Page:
Under Pressure

December 23, 1998

Scientists at the Carnegie Institution of Washington have published in the December 24 issue of Nature results of a high-pressure study of the material that exists at the Earth's interior. By using X-ray diffraction techniques with diamond anvil cells, Ho-kwang Mao, Russell Hemley and colleagues1 at the Geophysical Laboratory have, for the first time, determined the elastic properties of iron under ultrahigh pressure. Their work suggests that the inner core propagates sound in the same manner as highly compressed iron near its melting temperature.

The Earth's core is found between 2890 and 6370 km depth, which corresponds to pressures between 1.3 and 3.6 million times atmospheric pressures. The outer region is liquid, while the inner core is solid. The inner core is where scientists have observed some peculiar phenomena. Seismologists have found that sound waves traveling through the inner core in an east-west direction are slower than those traveling in a north-south direction. This difference, called seismic anisotropy, could arise from texture likened to the grain in wood, and the ease with which wood will split in one direction. Among scientists, there has been much speculation as to what the texture of the core could be like to produce this difference in seismic waves.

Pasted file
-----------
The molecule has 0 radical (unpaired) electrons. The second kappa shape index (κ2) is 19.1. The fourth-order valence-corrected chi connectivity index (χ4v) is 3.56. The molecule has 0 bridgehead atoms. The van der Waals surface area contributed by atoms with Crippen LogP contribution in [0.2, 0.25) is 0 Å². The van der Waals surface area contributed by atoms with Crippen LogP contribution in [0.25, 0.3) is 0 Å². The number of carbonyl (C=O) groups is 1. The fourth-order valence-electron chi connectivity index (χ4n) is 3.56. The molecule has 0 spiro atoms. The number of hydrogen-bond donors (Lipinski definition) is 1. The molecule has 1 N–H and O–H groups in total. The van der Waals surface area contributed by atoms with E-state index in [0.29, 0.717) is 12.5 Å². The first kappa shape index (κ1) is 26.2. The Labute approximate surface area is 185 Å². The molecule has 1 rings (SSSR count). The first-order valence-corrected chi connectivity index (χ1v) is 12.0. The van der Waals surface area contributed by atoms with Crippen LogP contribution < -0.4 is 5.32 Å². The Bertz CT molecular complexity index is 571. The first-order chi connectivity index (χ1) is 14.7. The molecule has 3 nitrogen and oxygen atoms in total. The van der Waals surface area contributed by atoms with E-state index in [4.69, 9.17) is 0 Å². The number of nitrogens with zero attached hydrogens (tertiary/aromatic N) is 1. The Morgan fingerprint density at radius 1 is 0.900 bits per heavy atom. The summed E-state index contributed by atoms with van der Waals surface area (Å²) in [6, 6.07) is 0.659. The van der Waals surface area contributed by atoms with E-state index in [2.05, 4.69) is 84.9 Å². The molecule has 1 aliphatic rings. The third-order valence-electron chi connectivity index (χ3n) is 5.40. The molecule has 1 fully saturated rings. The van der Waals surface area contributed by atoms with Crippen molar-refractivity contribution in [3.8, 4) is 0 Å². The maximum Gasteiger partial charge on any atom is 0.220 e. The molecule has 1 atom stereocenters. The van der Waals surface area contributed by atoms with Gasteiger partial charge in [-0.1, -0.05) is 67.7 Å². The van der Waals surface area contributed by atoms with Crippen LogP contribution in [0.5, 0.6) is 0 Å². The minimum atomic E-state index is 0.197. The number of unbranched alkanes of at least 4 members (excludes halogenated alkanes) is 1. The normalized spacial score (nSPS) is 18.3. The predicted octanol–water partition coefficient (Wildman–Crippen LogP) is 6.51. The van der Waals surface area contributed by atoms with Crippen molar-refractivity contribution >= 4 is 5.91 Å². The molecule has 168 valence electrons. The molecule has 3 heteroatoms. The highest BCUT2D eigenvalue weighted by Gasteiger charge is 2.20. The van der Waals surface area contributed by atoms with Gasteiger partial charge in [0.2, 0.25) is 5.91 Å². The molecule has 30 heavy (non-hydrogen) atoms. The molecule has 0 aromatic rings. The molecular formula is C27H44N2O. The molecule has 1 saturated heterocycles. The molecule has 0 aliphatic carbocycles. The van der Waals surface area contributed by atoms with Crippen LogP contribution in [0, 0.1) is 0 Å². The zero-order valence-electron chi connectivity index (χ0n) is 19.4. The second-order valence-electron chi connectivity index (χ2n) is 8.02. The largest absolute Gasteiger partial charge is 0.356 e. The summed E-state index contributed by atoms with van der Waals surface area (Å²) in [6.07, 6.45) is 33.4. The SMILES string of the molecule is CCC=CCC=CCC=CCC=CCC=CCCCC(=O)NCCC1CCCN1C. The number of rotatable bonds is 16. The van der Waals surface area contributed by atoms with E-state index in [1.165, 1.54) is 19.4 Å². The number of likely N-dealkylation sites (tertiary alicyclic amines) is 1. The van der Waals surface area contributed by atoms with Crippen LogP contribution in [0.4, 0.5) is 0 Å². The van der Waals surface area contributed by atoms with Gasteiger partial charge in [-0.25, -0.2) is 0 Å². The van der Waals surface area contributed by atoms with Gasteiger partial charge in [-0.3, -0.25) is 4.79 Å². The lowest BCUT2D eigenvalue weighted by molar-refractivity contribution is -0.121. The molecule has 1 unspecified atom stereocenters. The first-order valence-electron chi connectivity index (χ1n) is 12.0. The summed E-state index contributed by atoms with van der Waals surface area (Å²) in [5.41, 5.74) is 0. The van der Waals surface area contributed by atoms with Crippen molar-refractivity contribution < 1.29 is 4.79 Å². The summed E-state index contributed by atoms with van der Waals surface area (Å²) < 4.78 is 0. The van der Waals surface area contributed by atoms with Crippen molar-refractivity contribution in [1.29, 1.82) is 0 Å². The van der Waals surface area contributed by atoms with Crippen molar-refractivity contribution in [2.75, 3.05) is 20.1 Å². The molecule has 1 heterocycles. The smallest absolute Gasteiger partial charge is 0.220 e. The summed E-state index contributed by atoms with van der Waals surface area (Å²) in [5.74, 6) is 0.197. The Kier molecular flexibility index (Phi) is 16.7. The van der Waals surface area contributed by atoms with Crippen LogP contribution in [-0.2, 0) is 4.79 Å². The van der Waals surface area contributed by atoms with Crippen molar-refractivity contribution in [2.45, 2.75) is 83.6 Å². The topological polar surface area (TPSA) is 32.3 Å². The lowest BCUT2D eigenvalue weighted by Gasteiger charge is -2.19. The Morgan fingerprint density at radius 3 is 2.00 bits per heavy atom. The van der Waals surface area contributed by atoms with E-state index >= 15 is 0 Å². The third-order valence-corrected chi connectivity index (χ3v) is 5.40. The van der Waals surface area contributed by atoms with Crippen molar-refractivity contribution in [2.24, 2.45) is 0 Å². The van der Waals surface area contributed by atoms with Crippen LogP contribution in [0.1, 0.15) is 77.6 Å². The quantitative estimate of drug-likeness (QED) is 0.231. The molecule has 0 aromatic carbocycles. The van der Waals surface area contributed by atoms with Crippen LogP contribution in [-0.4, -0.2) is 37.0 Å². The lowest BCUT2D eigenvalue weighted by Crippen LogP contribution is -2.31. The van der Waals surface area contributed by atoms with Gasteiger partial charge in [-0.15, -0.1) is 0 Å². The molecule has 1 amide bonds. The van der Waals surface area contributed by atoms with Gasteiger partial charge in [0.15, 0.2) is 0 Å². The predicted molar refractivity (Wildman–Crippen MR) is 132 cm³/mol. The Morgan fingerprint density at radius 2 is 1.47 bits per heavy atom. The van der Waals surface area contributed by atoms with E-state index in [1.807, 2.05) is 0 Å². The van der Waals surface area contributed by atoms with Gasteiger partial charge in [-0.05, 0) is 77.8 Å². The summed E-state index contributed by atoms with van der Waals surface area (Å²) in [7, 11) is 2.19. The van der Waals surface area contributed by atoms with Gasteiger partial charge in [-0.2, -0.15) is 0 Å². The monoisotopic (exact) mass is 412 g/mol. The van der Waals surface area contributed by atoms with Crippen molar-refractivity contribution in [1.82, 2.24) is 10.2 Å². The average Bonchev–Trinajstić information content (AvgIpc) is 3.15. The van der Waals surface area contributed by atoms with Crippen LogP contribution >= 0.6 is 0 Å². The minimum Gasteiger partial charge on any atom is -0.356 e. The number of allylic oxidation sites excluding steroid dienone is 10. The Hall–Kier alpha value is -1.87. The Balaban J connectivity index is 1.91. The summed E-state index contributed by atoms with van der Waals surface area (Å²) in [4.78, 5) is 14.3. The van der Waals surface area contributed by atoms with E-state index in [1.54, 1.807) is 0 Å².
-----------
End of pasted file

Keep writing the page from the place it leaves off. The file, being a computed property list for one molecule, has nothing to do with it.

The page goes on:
Previously, scientists could not measure experimentally the elasticity of iron and other materials at the extreme pressures that exist deep within the Earth. Recently, however, the Carnegie group developed a novel X-ray diffraction method that allows the determination of elasticity of iron, from which the sound velocity (what is measured by seismologists) can be determined. The researchers found that the elasticity of hexagonal-close-packed iron, which appears to be the form of iron under these extreme pressures, can account for the slow seismic wave velocity at the inner core. They also suggest that the speed of the seismic waves points to an inner core that is close to melting. The authors also note that an alternative scenario is possible: that the presence of additional components with low shear-wave velocities and densities similar to iron could also be present in the inner core.

High-pressure research has made tremendous contributions to the earth sciences in the past few years, as instrumentation capabilities continue to improve. Many of these techniques involve the use of diamond anvil cells and intense synchrotron radiation sources of X-rays. By studying the crystal structure, texture, and elasticity of iron at extremely high pressures, scientists can progress toward complete comprehension of the Earth's interior, and, consequently, apply this understanding of phase relations to the study of other planets.

The National Science Foundation supported this research, in part through the Center for High- Pressure Research, an NSF Science and Technology Center.

1Guoyin Shen, University of Chicago, Baosheng Li, SUNY Stony Brook, and Anil K. Singh, National Aerospace Laboratories, India.
The Geophysical Laboratory, established in Washington, D.C. in 1907 and led today by Wesley T. Huntress, is one of five research arms of the Carnegie Institution of Washington. Since its founding, high pressure and high temperature experimentation has been a research cornerstone. The Carnegie and Stony Brook authors of this study are members of the NSF Center for High-Pressure Research, based at the Geophysical Laboratory. The Carnegie Institution is led by Maxine F. Singer.

Carnegie Institution for Science

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